Two different prostate cancer cell lines, 22Rν1 and LNCaP, are used throughout these experiments. Prostate cancer cells are treated with α-mangostin for 24 hours and are lysed, and then the total protein content is isolated. Total AR, phosphorylation of the AR at Serine 81, and BiP proteins are analyzed through immunoblotting. Immunoprecipitation was performed to analyze the ubiquitination of AR. Mutant AR plasmids containing single point mutations were transfected into prostate cancer cells and then cells were treated with α-mangostin for 24 hours, lysed, and analyzed for AR protein expression. In vivo studies were carried out in nude SCID mice that were given α-mangostin for 35 days through oral gavage.
Immunoblot data reveals a dose and time dependent decrease in AR, coupled with an increase in the chaperone protein BiP. Further analysis of post-translational modifications identified a reduction in phosphorylation of AR at S81. Along with the data showing that AR protein levels are decreased in the nucleus but not the cytoplasm, α-mangostin inhibits the nuclear translocation of AR. This inhibits the transcription of downstream genes that are necessary for cell growth and proliferation. Additionally, α-mangostin appears to decrease protein levels of AR with point mutations and of AR-V7, implicating that α-mangostin could be effective in castration resistant prostate cancer cases. Finally, α-mangostin is shown to have a good pharmacokinetic profile in vivo and to decrease prostate tumor size in mice, implicating that α-mangostin has anti-tumor properties. This data shows that α-mangostin may be helpful in developing new prostate cancer pharmacotherapies that act through a novel mechanism and that are effective in both primary and castration resistant prostate cancer cases.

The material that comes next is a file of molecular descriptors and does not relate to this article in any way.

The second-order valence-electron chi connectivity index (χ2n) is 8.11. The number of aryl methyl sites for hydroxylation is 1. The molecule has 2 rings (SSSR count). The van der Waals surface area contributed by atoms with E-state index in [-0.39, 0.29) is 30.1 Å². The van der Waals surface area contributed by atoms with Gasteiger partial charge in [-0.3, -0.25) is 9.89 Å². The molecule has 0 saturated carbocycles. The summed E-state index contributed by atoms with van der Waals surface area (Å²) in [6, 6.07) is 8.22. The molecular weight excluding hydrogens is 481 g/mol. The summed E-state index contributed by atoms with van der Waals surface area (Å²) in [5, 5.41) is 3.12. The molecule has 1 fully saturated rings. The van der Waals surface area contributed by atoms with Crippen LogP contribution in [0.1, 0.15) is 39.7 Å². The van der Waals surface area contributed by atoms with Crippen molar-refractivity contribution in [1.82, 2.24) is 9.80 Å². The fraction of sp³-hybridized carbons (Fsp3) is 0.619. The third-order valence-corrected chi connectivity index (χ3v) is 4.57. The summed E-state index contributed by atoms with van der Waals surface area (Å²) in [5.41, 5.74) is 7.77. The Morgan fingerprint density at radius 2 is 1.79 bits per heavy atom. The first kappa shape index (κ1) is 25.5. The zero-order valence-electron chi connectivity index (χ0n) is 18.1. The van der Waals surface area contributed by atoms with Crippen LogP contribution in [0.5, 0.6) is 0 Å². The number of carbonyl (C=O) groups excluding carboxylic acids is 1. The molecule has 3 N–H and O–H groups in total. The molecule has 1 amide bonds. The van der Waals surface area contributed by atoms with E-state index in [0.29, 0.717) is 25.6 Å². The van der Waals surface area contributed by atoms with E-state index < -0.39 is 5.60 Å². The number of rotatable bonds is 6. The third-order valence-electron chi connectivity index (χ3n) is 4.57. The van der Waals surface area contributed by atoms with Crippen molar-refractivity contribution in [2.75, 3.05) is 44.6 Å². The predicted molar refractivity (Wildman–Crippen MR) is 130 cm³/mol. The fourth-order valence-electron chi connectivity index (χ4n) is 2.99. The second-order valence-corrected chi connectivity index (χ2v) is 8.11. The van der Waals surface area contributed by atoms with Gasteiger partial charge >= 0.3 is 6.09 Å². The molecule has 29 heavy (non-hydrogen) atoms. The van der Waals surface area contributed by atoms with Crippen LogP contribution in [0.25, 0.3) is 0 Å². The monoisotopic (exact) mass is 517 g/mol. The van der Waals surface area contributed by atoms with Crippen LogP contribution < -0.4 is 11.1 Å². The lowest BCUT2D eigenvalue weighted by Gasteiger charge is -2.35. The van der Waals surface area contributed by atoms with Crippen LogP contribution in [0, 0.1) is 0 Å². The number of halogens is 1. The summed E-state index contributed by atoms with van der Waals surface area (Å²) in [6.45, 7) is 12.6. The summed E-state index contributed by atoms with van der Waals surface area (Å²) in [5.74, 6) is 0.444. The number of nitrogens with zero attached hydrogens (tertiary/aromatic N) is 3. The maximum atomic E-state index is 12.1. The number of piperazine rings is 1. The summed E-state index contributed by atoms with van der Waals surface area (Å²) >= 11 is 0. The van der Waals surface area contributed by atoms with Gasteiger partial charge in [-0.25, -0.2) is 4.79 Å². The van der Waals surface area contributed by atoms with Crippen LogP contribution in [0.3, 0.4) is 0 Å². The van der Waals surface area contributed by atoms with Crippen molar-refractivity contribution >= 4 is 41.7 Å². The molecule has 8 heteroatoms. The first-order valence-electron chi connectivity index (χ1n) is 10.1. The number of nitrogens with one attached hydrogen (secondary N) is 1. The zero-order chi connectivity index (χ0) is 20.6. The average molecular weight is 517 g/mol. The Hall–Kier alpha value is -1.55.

Resolution of Tumor-related Lipid Exudation with Conservative Management
Presenter: Abid Haseeb
Mentor: Dr. William Mieler, Department of Ophthalmology
“I appreciate the University of Illinois Cancer Center conducting the Gary Kruh Symposium. It allowed me to present work that I worked hard on and care deeply about. To have that work recognized and appreciated is gratifying.”
Tumor-related lipid exudation (TRLE) is an infrequent but known complication after iodine-125 plaque brachytherapy treatment of uveal melanoma. To our knowledge, no studies or reports have been conducted on treatment strategies and clinical course in TRLE. Here, we report the successful anatomic resolution of a case of severe TRLE with conservative therapy.
Methods and Patient
We performed a detailed chart and imaging review for a single patient who developed tumor-related lipid exudation more than 1.5 years after receiving radiation brachytherapy for her posterior uveal melanoma. The initial presentation, diagnostic studies, management, and clinical course are discussed.
A 50-year-old Caucasian woman received iodine-125 plaque brachytherapy for a posterior uveal melanoma. She developed worsening peripheral vision and an exudative retinal detachment 19 months after radiotherapy and the diagnosis of TRLE was confirmed with optical coherence tomography and fundus examination. Treatment initially consisted of systemic corticosteroid therapy but was further supplemented with monthly injections of intravitreal anti-vascular endothelial growth factor, multiple sessions of focal laser photocoagulation, and intravitreal corticosteroid injection. By post-radiotherapy month 33, the patient achieved stabilization of her visual acuity and significant anatomic improvement as confirmed by imaging studies.
Given the poor visual prognosis in patients with TRLE, a conservative approach to treatment in these patients may be appropriate. Future prospective studies with a larger number of cases should be performed to investigate the efficacy of non-surgical intervention in these patients.
We report a case of TRLE following brachytherapy treatment of a uveal melanoma. The patient was successfully treated conservatively with corticosteroids, anti-VEGF injections, and photocoagulation. Treatment outcomes have yet to be reported in this patient population.